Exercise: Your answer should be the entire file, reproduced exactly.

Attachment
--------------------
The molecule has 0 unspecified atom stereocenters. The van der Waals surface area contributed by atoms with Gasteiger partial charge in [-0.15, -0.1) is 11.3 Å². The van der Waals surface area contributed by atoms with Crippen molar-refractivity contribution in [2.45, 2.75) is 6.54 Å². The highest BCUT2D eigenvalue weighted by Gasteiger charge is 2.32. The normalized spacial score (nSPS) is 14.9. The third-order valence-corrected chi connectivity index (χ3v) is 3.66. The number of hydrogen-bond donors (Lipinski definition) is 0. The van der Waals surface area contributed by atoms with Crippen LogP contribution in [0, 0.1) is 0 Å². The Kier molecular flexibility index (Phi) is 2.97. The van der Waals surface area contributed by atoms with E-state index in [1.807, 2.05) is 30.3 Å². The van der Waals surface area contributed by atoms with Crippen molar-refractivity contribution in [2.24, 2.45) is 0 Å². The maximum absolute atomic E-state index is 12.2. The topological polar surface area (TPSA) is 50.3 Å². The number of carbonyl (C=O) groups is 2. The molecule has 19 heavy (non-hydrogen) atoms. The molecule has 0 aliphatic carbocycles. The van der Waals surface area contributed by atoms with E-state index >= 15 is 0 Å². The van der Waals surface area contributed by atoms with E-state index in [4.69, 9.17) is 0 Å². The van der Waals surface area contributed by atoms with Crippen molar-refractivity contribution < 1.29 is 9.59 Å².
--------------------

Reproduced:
The molecule has 0 unspecified atom stereocenters. The van der Waals surface area contributed by atoms with Gasteiger partial charge in [-0.15, -0.1) is 11.3 Å². The van der Waals surface area contributed by atoms with Crippen molar-refractivity contribution in [2.45, 2.75) is 6.54 Å². The highest BCUT2D eigenvalue weighted by Gasteiger charge is 2.32. The normalized spacial score (nSPS) is 14.9. The third-order valence-corrected chi connectivity index (χ3v) is 3.66. The number of hydrogen-bond donors (Lipinski definition) is 0. The van der Waals surface area contributed by atoms with Crippen LogP contribution in [0, 0.1) is 0 Å². The Kier molecular flexibility index (Phi) is 2.97. The van der Waals surface area contributed by atoms with E-state index in [1.807, 2.05) is 30.3 Å². The van der Waals surface area contributed by atoms with Crippen molar-refractivity contribution in [2.24, 2.45) is 0 Å². The maximum absolute atomic E-state index is 12.2. The topological polar surface area (TPSA) is 50.3 Å². The number of carbonyl (C=O) groups is 2. The molecule has 19 heavy (non-hydrogen) atoms. The molecule has 0 aliphatic carbocycles. The van der Waals surface area contributed by atoms with E-state index >= 15 is 0 Å². The van der Waals surface area contributed by atoms with E-state index in [4.69, 9.17) is 0 Å². The van der Waals surface area contributed by atoms with Crippen molar-refractivity contribution < 1.29 is 9.59 Å².